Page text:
Sometimes we’re hit with what I refer to as the duh factor. As human beings, we’re all creatures of habit to one extent or another. This means we become used to seeing things the way we always see them. We sort of tune out alternatives or things that we aren’t expecting to see. Sometimes we just plain forget that there might even BE alternatives.
For example, we might feel like we can never get ahead financially. We don’t see what we could possibly cut from our spending, because everything is just “bills”, and we assume that bills are unavoidable in life. So we just tread water, or hope to keep from going under.
Or maybe we know that the kitchen door lets a lot of air escape, but since we don’t have the money for a replacement door right now, we just sort of shrug and figure we’ll have to wait until we do.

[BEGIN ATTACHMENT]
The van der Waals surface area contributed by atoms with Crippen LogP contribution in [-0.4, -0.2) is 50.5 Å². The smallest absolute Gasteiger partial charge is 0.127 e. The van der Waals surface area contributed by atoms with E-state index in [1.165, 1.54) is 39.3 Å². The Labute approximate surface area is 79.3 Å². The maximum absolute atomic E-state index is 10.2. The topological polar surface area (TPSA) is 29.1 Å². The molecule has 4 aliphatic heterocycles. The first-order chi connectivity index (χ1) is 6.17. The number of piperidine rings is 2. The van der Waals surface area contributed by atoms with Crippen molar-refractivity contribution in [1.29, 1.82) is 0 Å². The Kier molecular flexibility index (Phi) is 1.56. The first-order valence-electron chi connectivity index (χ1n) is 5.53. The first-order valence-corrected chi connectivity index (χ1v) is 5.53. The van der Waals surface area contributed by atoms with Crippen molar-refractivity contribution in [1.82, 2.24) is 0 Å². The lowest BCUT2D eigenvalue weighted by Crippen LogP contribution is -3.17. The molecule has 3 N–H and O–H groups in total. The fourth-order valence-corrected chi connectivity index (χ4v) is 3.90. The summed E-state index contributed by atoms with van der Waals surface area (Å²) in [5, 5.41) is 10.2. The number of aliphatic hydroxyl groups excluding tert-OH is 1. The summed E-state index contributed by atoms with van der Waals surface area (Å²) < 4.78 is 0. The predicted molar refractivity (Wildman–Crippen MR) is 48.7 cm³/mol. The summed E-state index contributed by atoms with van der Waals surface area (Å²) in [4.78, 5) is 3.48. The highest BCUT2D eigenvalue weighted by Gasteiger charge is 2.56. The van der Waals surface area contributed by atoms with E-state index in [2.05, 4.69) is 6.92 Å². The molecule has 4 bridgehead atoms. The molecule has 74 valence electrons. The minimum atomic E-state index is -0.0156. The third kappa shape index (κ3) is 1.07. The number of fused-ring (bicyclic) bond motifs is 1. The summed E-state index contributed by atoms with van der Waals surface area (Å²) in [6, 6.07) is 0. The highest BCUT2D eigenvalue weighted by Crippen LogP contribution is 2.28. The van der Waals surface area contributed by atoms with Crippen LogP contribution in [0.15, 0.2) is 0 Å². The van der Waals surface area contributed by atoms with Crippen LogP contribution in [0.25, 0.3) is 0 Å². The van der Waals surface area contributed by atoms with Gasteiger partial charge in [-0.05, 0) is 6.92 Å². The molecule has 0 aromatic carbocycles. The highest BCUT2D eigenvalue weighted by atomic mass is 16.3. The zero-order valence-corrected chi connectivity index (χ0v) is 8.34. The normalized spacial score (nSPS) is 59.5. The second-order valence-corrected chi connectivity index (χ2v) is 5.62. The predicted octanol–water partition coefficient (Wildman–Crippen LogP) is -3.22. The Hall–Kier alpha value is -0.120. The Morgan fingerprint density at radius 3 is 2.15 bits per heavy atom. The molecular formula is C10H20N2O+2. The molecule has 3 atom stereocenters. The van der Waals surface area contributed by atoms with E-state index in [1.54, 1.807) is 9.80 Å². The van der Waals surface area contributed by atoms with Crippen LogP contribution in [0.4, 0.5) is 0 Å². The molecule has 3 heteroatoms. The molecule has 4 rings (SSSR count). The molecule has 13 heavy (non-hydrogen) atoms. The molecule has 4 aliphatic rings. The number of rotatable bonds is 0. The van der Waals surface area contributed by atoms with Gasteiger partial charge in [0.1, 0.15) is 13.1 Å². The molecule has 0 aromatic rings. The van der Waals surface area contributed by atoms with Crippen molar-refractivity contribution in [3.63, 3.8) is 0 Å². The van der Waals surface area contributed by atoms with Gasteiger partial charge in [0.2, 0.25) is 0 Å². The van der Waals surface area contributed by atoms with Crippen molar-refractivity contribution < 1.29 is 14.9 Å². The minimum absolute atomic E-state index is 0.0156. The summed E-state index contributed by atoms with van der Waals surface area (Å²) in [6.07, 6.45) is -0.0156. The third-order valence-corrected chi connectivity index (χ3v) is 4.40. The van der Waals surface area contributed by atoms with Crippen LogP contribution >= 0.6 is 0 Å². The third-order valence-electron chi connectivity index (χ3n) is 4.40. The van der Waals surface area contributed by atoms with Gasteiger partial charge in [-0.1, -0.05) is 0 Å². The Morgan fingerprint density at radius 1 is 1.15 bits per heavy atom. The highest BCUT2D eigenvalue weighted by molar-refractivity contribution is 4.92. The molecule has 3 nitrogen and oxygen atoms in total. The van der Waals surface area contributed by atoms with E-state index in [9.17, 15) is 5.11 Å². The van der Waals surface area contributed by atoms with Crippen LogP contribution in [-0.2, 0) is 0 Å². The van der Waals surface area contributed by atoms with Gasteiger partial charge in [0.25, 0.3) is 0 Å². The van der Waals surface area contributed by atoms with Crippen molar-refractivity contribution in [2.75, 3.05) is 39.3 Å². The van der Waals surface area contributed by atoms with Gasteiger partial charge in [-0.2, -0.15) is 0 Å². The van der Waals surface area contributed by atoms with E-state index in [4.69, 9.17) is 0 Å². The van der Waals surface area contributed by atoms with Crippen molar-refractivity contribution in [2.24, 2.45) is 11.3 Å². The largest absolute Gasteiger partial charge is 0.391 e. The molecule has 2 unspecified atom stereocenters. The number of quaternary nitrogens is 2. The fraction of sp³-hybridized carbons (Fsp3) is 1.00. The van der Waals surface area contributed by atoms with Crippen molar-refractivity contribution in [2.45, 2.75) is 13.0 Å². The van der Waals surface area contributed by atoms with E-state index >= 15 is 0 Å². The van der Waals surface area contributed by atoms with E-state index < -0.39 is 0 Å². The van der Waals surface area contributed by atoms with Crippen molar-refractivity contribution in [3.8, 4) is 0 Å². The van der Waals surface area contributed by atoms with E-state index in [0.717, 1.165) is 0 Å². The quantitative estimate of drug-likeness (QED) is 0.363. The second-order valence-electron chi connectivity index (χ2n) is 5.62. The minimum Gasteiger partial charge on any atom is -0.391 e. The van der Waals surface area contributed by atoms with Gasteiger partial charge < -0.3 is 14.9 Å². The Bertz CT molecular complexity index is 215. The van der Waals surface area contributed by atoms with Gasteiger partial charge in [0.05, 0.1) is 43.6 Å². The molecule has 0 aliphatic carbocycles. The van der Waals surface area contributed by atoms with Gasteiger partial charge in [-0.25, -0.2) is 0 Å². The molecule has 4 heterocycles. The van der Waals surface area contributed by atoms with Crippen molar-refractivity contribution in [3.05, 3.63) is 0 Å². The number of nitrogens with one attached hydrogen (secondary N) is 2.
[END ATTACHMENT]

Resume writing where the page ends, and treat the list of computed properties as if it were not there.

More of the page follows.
But then someone else comes along with an outside perspective.
“You know,” they say, “you don’t really need two brand new cars. If you sold them and bought beaters instead, you could save a lot of money. And you wouldn’t have a car payment.”
Or someone comes along and says, “Hey, why don’t you put some weather stripping around that door? That way the air won’t escape and you can save some money on your electric bill.”
“Duh,” you think. “I never thought of that.”
It’s often easier for an outsider to see solutions in a situation. So if you find yourself feeling resigned to a certain situation, why not try asking an outsider’s opinion, especially when you are trying to save money? Actively seek out the duh factor.